How to Avoid Online Job Scams
If it sounds too good to be true, it probably is
It is safe to say the Internet has revolutionized the job search. Before the net, applications required a phone call and a face-to-face meeting; but with the rise of online job boards, an email or two containing a resume and cover letter can be all that separates you from your next job. A word of warning, however: Many dream jobs advertised online are just that … imaginary. And you could be setting yourself up for a rude awakening.
I had my own awakening one morning last summer. I applied to be an assistant teacher at a downtown Los Angeles school. The listing provided a link to another site where I filled in my personal information. I thought my data would only be used in the event the employer liked my resume, but the next day I received calls from a number in Scarsdale, N.Y. I reached a telemarketer who, instead of offering me an interview, advertised continuing education classes. I quickly realized that what I thought was a job was actually fancy dressing for spam.
This practice, known as “phishing,” is illegal, but is common online. Spammers will mine for personal information on the Internet while posing as a bank, an online store or an employer.
According to the FBI’s Internet Crime Complaint Center, some 72,940 complaints of online fraud were received in 2008; 7.9 percent (or 5,762) of the total involved “confidence schemes,” which comprise job scams such as my own.
Karen Hobbs, an attorney at the Federal Trade Commission, a government agency that investigates online fraud, warns that any job listing that advertises “easy money,” “guaranteed job placement” or an “upfront fee” could be job fraud. These schemes could offer licensing or accreditation, but charge a fee for “training,” and then offer a phony license and no job prospects.
Other schemes take the form of “secret shopper” fraud; a company or person will wire you a check, ask you to deposit it immediately, and — before the check can bounce — ask you to wire your money into their account.
Guard Your Personal Information
Kevin Lipisto, senior recruiting manager at Talent Tree, a recruiting firm in Los Angeles, had this advice for job seekers: “If it sounds too good to be true, it’s probably too good to be true.” He advises against offering too much personal information. For example, don’t offer date of birth or driver’s license number. He also advises that “as long as the job is not confidential, I would try to research the position and the company as much as possible, online or however else. … If it sounds like they are trying to hide something, they probably are.”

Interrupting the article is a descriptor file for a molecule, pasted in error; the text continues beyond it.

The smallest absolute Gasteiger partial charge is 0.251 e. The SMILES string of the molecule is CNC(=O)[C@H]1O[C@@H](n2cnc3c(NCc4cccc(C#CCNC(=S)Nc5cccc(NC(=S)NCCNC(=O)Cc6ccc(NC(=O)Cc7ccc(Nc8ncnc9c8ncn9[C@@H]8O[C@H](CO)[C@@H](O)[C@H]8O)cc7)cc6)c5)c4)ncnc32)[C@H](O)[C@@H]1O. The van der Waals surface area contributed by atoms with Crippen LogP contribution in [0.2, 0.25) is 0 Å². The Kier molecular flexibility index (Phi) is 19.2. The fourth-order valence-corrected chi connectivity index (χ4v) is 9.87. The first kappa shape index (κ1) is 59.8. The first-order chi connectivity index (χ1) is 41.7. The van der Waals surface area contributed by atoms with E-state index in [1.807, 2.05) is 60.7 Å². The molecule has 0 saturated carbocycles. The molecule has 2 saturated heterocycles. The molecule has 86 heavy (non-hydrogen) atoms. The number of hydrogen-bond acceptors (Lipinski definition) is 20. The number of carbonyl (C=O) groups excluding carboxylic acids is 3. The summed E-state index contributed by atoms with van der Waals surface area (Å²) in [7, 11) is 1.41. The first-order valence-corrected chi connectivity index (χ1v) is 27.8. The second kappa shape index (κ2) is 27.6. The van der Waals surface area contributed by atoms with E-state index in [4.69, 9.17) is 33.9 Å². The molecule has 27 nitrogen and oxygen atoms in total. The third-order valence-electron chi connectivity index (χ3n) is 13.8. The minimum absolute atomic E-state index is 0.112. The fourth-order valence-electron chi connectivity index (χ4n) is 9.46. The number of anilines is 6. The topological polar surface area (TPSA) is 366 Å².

Hobbs further advises that job seekers “should never pay upfront fees. Employers pay those fees — people don’t pay those fees.” Her advice is to “see these people in person. Don’t pay anything or wire money without seeing someone.” Craigslist offers this advice on its website: “Deal locally with folks you can meet in person,” and it is sound. Always be wary of anyone offering employment from out of state. Fraudsters think they can get away with anything because they are anonymous; do not allow them that luxury.
If you are caught in a job scam, the best practice is to first contact a host of agencies that can help you deal with the problem. These include the FBI’s Internet Crime Complaint Center, the Better Business Bureau, the FTC Bureau of Consumer Protection and the National Consumers League Fraud Center. You can also get in touch with your local and state police; the more people you inform of your fraud, the more likely you are to find help.
There are steps to protect your money during the ordeal. Hobbs mentions that, “Dependent on the information, cancel your credit card, change your bank account number. Consumers can also put a fraud alert on their credit report.” The fraud alert puts a hold on the account so money cannot be instantly deducted.
Although the Internet offers a great deal of anonymity, scammers can be caught and brought to justice. Be careful with whom you deal, especially those people who offer everything but reveal nothing. Their setup is oftentimes smoke and mirrors. Do not be drawn in, and stay with the safe bet before giving in to the promise of wealth.
Tips From the Experts
▶ Be wary of sharing personal information. Your address, date of birth and social security number are not necessary for most job applications. Do not offer this information up front.
▶ Meet the recruiter in person. It is always a better idea to meet a potential employer in person before accepting a job. If the recruiter says it isn’t possible, then you know there’s something amiss going on.
▶ Do not pay them. Scammers will often guarantee a job after you pay money for training or access to a database. Do not be fooled. If this is a job advertisement and they are not offering you a job, then this is not a legitimate listing.
▶ Always research the job ahead of time. Look at the company’s web presence. If it has none, then caution should be used as you continue the application process. The Better Business Bureau is a good place to start your research.
▶ Act locally. The best way to avoid an online job scam is to know the identity of your future employer. Most scams happen through out-of-state companies. If you must apply in another state, be careful and always use caution. Remember, a little research goes a long way to determine if this is legitimate.
Jonathan Peters is a freelance writer based in Los Angeles. To read more of his writing, check out his blog at www.alternatewrites.wordpress.com.